Wednesday, 9 November 2016

Rockpooling destination: Revisit West Penwith, June 2016

The rocky shore is comprised of boulders and bedrock with rockpools, crevices and gullies. Habitat classification: LR.HLR (High energy littoral rock) EUNIS: A1.1 , LR.FLR.Rkp (Rockpools) EUNIS:A1.41 and LR.FLR.Lic.(Lichens on supralittoral and littoral fringe rock) EUNIS: B3.11

The rocky shore is a high energy environment comprised of boulders and bedrock with rock pools, crevices and gullies.

The high energy environment of the shore leads to an extended lichen zone, that descends over much of the boulder field, which apart from Littorinids is relatively barren. Patches of lichens extend further down into the barnacle communities, which dominate from the upper to lower shore, inter-dispersed by shallow coralline rockpools in the mid shore, and deeper cobble filled rockpools on the lower shore. As the low tide mark is reached wave tolerant seaweeds lace the gullies.

Habitat classification:

LR (Littoral rock)
LR.HLR (High energy littoral rock)
LR.FLR (Features of littoral rock)
Biotope complex
LR.HLR. MusB (Mussel and/or barnacle communities)
LR.HLR.FR (Robust fucoid and/or red seaweed communities)
    LR.FLR.Lic.(Lichens on supralittoral and littoral fringe rock).
LR.FLR.Rkp (Rockpools)
LR.HLR.MusB.Cht (Chthamalus sp on exposed upper eulittoral rock)
LR.HLR.MusB.Sem (Semibalanus balanoides on exposed to moderately exposed or vertical sheltered eulittoral rock)

LR.FLR.Lic.Ver (Verrucaria Maura on  littoral fringe rock)
LR.FLR.Lic.YG (Yellow and grey lichens on supralittoral rock)
LR.FLR.Rkp.Cor (Coralline crust dominated shallow eulittoral rockpools)
Below are images of the organisms you may encounter in these habitats:

Among the mobile boulders and bedrock of the littoral fringe are populations of rough and small periwinkles with occasional limpets on the lower littoral. In this high energy environment organisms are confined to crevices and nooks, where they are buffeted from the full force of the waves and potential dislodgement. Habitat classification:  LR.FLR.Lic.(Lichens on supralittoral and littoral fringe rock) EUNIS: B3.11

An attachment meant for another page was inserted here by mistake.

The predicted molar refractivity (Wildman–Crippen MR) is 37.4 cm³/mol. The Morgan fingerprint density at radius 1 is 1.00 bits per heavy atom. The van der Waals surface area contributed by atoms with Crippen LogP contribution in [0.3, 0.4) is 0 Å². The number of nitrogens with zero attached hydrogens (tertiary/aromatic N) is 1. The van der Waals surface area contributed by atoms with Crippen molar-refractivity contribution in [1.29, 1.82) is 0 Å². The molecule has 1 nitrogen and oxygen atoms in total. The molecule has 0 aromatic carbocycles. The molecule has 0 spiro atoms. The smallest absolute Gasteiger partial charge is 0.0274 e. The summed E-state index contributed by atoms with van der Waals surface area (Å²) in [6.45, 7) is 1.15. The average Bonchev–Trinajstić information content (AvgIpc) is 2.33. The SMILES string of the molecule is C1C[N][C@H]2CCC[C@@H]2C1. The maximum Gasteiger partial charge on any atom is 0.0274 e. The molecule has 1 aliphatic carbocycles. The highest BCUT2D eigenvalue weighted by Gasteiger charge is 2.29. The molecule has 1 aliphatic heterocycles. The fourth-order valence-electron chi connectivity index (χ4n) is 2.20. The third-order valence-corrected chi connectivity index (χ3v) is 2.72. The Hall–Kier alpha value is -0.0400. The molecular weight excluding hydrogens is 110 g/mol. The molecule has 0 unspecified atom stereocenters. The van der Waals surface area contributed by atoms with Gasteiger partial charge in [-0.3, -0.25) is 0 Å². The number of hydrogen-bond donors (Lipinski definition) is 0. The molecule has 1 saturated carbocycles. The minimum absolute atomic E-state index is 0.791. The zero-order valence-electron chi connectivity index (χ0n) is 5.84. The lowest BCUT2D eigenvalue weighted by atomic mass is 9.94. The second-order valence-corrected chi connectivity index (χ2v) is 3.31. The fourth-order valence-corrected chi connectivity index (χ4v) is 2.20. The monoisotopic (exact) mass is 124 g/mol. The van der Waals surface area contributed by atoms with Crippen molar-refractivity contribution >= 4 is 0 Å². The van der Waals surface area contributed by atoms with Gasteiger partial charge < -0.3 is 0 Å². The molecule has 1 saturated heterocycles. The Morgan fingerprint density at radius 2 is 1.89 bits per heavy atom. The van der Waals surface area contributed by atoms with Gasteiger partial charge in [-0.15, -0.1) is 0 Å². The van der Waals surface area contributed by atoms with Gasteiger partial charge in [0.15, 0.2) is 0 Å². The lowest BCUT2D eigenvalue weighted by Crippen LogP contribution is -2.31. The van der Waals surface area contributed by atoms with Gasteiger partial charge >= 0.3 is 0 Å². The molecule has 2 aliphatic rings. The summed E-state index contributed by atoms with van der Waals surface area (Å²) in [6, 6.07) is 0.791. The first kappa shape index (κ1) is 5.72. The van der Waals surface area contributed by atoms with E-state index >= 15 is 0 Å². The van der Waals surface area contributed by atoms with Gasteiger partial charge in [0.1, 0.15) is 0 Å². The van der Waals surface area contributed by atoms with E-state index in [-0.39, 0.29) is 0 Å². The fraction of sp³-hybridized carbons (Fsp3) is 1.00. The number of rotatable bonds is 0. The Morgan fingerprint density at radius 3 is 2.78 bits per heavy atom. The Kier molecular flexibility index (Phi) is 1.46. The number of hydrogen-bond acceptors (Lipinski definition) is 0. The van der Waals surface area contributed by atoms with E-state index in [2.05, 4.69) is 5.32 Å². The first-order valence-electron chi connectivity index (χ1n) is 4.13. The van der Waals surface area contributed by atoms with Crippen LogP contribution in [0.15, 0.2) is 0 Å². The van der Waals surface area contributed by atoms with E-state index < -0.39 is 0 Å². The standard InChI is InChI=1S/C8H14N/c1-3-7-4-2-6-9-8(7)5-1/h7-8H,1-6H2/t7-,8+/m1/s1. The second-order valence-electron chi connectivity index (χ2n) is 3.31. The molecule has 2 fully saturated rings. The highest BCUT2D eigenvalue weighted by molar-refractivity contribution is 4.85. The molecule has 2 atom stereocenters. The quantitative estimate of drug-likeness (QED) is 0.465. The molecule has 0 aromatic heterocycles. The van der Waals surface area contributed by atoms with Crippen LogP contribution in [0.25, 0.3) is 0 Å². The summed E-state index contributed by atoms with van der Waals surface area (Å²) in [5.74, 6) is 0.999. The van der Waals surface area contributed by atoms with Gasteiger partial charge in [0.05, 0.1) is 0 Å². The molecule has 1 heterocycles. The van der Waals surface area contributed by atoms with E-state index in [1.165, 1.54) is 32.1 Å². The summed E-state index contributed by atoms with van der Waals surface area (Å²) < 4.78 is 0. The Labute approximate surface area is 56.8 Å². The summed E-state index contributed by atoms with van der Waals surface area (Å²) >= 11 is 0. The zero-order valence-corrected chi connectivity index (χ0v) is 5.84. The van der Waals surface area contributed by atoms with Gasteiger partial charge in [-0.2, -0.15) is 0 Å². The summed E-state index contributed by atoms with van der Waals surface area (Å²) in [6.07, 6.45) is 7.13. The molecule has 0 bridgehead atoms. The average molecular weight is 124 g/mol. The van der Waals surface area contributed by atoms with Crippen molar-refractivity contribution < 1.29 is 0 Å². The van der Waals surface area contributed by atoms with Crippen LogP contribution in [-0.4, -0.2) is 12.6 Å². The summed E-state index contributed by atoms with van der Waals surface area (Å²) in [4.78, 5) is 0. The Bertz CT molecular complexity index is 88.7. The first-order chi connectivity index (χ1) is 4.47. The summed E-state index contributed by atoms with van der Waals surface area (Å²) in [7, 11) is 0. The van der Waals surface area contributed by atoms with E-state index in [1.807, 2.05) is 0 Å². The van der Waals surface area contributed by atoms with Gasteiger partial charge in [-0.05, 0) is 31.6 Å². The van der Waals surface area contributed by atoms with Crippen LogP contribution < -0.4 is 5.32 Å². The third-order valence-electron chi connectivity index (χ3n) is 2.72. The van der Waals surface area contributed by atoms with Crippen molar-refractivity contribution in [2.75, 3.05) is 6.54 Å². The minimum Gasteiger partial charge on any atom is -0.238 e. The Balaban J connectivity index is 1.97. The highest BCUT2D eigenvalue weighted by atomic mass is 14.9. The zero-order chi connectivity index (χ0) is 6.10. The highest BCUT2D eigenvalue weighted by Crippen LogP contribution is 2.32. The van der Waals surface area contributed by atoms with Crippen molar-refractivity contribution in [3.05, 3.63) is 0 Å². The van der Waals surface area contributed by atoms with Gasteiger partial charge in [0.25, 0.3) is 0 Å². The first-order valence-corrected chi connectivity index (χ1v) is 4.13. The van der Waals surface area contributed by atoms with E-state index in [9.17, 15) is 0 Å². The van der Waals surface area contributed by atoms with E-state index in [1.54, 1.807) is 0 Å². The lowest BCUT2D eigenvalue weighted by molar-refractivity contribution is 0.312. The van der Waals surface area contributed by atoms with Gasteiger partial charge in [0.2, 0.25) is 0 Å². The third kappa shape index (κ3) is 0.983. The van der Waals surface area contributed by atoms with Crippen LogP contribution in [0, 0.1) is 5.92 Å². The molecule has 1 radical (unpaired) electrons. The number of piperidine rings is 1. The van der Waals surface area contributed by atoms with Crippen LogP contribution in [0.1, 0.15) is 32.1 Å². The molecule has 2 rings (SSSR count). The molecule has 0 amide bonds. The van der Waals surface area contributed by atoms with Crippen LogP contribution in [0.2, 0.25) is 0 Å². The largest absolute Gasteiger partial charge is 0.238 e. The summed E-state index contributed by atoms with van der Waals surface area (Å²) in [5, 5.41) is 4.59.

During winter storms slabs of granite were broken away from the bedrock. Now in June this rock has not yet been colonised. 

The same area of bedrock in March 2016.

The exposed uppershore bedrock is covered in dense barnacles, with crevices jammed by mussels, anemones and coralline seaweeds. Small periwinkles occur among the barnacles, seeking shelter within the dead barnacle tests. The black lichen Lichina pygmaea forms tufts on the upper rock. All these organisms are characteristic of the biotope: LR.HLR.MUSb.CHT (Chthamalus sp on exposed upper eulittoral rock) EUNIS: A1.112. Darted among this habitat are small coralline rockpools. Habitat classification: LR.FLR.Rkp.Cor (Coralline crust dominated shallow eulittoral rockpools) EUNIS:A1.411.
Lichina pygmaea forms tufts of varying density

During the summer months rockpools experience prolific growth of ephemeral green seaweeds.
 The distribution of the ephemeral green seaweeds can be patchy.

In many cases the ephemeral green seaweeds dominate the coralline rockpools.

Ephemeral green seaweeds come to dominate many of the shallow rockpools during the summer months.

The coralline rockpools of the mid and lower eulittoral support a greater diversity of seaweeds than the upper, including Bifurcaria bifurcata, Corallina officinalis, coralinaceae crusts and ephemeral green seaweeds, along with beadlet anemones, china limpets, flat topshells and thick topshells. Habitat classification: LR.FLR.Rkp.Cor.Bif (Bifurcaria bifurcata in shallow eulittoral rockpools) Eunis A1.4113

Bifurcaria bifurcata in a shallow coralline eulittoral rockpool

Compared to March there are a greater diversity of  ephemeral and seasonal seaweeds, including Scytosiphon lomentaria.

On the sections of moderately exposed lower shore the diversity of seaweeds on the exposed bedrock also increases.
In these areas the abundance of barnacles is lower and the abundance of topshells, anemones, limpets, fucoids and red seaweeds increase. Habitat classification: LR.MUSb.Sem (Semibalanus balanoides on exposed to moderately exposed or vertical sheltered eulittoral rock) EUNIS: A1.113.

Red seaweed 'turfs' form between damp crevices and beneath overhangs.

The highest diversity of life is still found within the rockpools and on the lower shore were there is an explosion of seaweeds!

As the subtidal pools are reached the abundance of red seaweeds and kelp increase.

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